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How pleasing is beauty! how fweet are her charms! Her embraces how joyful! how peaceful her arms ! Sure there's nothing so easy as learning to love, 'Tis taught us on earth, and by all things above : And to Beauty's bright standard all heroes muft yield; For 'tis Beauty that conquers and keeps the fair field.

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F wine be a cordial, why does it torment?

Since I drink at with pleasure, why fhould I complain, Or

repent ev'ry morn, when I know 'tis in vain ? Yet fo charming the glass is, so deep is the quart, That, at once, it both drowns, and enlivens

my heart.

I take it off briskly, and, when it is down, By my jolly complexion I make my joy known : But, oh! how I'm blest, when fo strong it does prove, By its sov’reign heat, to expel that of love ; When in quenching the old I create a new flame, And am wrapt in such pleasures as still want a name.

S O N G

CXLV.

THE HAPPY PAI R.

Since wedlock's foft bondage made Jeffy my own? So joyful my heart is, so easy my chain, That freedom is tasteless, and roving a pain.

That freedom is tasteless, &c.

Thro' walks

grown with woodbines, as often we stray, Around us our boys and girls frolic and play:

How pleasing their sport is! the wanton ones see,
And borrow their looks from my Jesly and me.

To try her sweet temper, oft times am I seen, In revels all day with the nymphs on the green: Tho' painful my absence, my doubts she beguiles, And meets me at night with complacence and smiles.

What tho' on her cheeks the rose loses its hue, Her wit and good-humour blooms all the year

thro'. Time still, as he flies, adds increase to her truth, And gives to her mind what he steals from her youth.

Ye shepherds so gay, who make love to ensnare, And cheat, with false vows, the too credulous fair; In search of true pleasure, how vainly you roam, To hold it for life, you must find it at home.

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HEN Jeffy smil'd, her lovely look

My wand'ring heart a pris’ner took,
And bound it with so strong a chain,
I ne'er expect it back again.

,

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'T

WIXT pleasing hope and painful fear,

True love divided lies,

With artless look, and soul fincere,

Above all mean disguise.
For Celia thus my heart has mov'd,

Accept it, lovely fair ;
I've lik'd before, but never lov'd,

Then let me not despair.

My fate before your feet I lay,

Sentence your willing slave:
Remember that tho' tyrants Nay,

Yet heav'nly powers fave.
To bless is heav'n's peculiar grace,

Let me a blessing find:
And since you wear an angel's face,

O fhew an angel's mind.

********XXX*XXXX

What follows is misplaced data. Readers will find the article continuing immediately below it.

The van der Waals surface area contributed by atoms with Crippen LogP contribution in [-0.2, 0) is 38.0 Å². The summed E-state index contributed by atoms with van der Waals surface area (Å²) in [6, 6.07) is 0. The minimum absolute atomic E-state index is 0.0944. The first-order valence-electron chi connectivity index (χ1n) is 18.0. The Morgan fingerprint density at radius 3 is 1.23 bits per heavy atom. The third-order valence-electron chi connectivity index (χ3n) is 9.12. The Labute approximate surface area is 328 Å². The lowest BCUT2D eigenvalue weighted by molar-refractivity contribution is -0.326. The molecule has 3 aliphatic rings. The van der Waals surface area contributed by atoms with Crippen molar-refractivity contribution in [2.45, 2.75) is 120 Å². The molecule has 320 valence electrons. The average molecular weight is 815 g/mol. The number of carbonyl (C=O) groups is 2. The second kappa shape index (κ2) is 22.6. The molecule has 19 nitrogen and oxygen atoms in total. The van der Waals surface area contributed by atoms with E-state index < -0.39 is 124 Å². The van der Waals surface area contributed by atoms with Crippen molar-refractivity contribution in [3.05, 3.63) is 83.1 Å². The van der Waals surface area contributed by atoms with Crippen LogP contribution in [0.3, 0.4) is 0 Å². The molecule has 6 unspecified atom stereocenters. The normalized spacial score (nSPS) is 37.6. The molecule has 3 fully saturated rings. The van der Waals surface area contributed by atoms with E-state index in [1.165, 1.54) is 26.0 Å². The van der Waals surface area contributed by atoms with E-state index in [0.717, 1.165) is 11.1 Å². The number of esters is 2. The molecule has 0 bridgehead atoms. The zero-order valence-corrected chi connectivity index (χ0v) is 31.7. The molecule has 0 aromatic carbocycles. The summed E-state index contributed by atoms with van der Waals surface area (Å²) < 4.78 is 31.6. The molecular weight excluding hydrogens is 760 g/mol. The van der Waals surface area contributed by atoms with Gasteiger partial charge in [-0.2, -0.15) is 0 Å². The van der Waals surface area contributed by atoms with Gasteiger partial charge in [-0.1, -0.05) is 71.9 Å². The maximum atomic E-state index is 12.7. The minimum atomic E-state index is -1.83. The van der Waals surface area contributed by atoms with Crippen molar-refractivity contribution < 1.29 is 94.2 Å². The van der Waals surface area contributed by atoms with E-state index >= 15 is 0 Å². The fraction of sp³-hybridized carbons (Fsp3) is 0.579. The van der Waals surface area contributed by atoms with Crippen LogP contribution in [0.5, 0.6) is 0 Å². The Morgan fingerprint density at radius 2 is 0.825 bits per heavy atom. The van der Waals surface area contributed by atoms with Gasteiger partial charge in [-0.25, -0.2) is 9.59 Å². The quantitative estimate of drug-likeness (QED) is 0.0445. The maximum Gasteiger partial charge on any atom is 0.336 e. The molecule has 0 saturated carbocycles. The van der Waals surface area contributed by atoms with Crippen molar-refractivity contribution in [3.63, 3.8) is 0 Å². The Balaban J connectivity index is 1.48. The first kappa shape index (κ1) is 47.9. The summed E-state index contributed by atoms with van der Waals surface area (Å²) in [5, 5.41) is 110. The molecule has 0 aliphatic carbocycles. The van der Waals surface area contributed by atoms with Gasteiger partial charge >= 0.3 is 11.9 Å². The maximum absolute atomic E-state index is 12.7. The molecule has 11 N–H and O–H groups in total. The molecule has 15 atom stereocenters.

S ON G

CXLVIII.

ROM sweet bewitching tricks of love,

Young men your hearts secure,
Lest in the paths of sense you rove,

In dotage premature.
Look at each lass thro' wisdom's glass,

Nor trust the naked eye.
Gallants, beware, look sharp, take care,

The blind eat many a fiy.

There's ne'er a spinster in the realm

But knows mankind to cheat, Down to the cottage from the helm,

The learn'd, the brave, and great : With lovely looks, and golden hooks,

Tentangle us they try. Gallants beware, &c.

Not only on their hands and necks

The borrow'd white you'll find, Some belles, when intereft directs,

Can even paint the mind :

Joy in distress can they express,
Their

very

tears can lie. Gallants beware, &c.

Could we with ink the ocean fill,

Was earth of parchment made,
Was ev'ry single stick a quill,

Each man a scribe by trade,
To write the tricks of half the sex,

Would suck that ocean dry.
Gallants beware, &c.

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TH

HO' women by proud men are scorn'd

For being oft too kind,
Yet all well know that men, when spurn’d,

Are to their wills confin’d;
With restless pain, one finile to gain,

All ways they gladly try:
But, maids, beware, avoid the fnare,

All men deal cunningly.

There's not a man, who, in his heart,

Does woman truly love ;
They but delight t'impel the dart,

And all its pains approve.
With looks serene they've often seen,

They flatt'ring words apply.
But, maids, beware, &c.

They often strive, with artful tale,

Each fair one to deceive,
On our good nature to prevail,

Then laugh within their neeve ;
With self conceit they think to cheat

The heart as well as eye. But, maids, beware, &c.

If, then, to rout the selfish crew,

You'd chuse a faithful guard,
Let Virtue rule the heart, then few

Will lose their juft reward :
Not all the tribe her soul can bribe,

She will all art defy.
Then, maids, beware, &c.

SONG

CL.

THE APOLOGY.

'M forry, dear brethren, I'm forc'd to comply,

'Tis true, I've a voice, so has the town crier, If I say mine's a better, I'm sure I'm a liar.

However, to please you, altho' I be hoarse, If you'll take it, like marriage, for better for worse. Now you've heard—nay, you've heard the best I can

do, And I'm sure you're convinc'd what I told you was

true.

*XXXXXX SONG

CLI.

TI ME ENOUGH Y E T.

A

Term full as long as the fiege of old Troy,

To win a sweet girl I my time did employ;
Oft urg'd her the day of our marriage to set,
As often she answer'd, 'tis time enough yet.

Time enough yet, 'tis time enough yet,
As often the answer'd, 'tis time enough yet.

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